This constant will be updated each time a call to scrollViewDidScroll happens. It’s pretty difficult to see why this works. Let me break it down view by view what the initial constant would be and maybe it’ll make more sense. Imagine we have 3 views that need their constants calculated…

Quick Detour

The above example shows how our index value helps offset each view’s constant effectively by an entire screen width. That’s important because as we swipe you’ll see that the view’s UI items come into view at a slightly different rate than the view itself creating the parallax effect that we want. Let’s take a look at what those values become when we swipe left and show the second view.

Swiping left changes the constantFraction to 1.0 so that the new constant calculated will be subtracted by an entire screen width leading to our view of the next view’s UI items.

The last thing we need to do is call a method on the view and pass back our constant so that we can update the constraints. We haven’t created this method yet so just expect Xcode to complain about that.

That’s it for ViewController. We’ll implement .updateViewCenterXAnchor in PageView next. If you’re curious though this is what my scrollViewDidScroll method looks like now.

Updating PageView

This is the final stretch! We’ll use the constant we just created to animate the centerXAnchor gradually across the screen. To do this we’ll implement the method we saw inside of ViewController and then set the variables we created again using our new constant.

This is just a slight variation from the constraint method we used earlier. This one allows us to provide an offset to the anchor we’re trying to set. With that in place you should build and run the project to see how far we’ve come!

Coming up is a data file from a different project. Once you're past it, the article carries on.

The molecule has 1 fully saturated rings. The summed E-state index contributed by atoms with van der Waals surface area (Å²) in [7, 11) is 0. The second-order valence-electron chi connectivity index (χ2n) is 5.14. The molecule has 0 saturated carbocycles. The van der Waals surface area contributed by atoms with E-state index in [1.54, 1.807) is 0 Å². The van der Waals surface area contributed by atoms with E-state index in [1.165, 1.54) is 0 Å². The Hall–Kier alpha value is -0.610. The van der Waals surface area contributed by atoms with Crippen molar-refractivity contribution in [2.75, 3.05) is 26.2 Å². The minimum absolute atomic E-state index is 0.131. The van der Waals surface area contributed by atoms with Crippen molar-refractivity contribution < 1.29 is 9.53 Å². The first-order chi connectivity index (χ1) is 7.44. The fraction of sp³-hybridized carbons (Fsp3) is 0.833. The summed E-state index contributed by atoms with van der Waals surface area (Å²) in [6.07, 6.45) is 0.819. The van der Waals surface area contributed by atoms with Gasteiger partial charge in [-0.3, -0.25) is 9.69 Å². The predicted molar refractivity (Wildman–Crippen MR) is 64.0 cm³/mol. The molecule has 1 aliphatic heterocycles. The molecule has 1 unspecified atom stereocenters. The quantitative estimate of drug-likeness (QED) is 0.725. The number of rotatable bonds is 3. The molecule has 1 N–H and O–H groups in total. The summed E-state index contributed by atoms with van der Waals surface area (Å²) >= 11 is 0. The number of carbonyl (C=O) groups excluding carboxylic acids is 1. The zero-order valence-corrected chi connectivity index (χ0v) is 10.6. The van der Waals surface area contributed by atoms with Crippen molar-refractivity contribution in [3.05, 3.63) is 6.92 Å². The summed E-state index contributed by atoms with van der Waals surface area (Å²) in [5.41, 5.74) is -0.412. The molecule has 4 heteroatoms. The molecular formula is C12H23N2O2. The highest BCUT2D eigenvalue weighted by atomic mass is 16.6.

Oops, there’s one caveat. We can’t just update our constraints. They’re currently being used. To update the constraints we need to first set .isActive to false on both and then set it back to true after we set them again. I’ll first show you the original way I did this and then how I ended up doing it.

Run the project and you should see some awesome parallax action happening! The above method though could be cleaned up. To clean it up I used property observers on both variables to turn .isActive on and off. My new properties looked like this.

Adding these observers will make sure our properties are turned off before being set and turned back on after being set. You can then clean up the updateViewCenterXAnchor to look like this.

Much better! You should be able to run the project and still see our new parallax effect. That’s all there is to it. If you’d like to see the completed project you can get it here on Github. I’m sure you can think of a few improvements and I’d love to hear them but I do have a challenge for you.

Challenge

Right now the header and paragraph are moving at the same speed across the screen. To up the cool factor of our effect figure out a way to animate them at different speeds.

If you need help here’s the solution to the challenge on Github.

That wraps up this post. I hope you enjoyed it and found it helpful. If you found it helpful please leave a comment. If you need help or clarification on any part of the post just leave a comment, email me, or find me on twitter @josh_qn. Thanks again! Auf wiedersehen!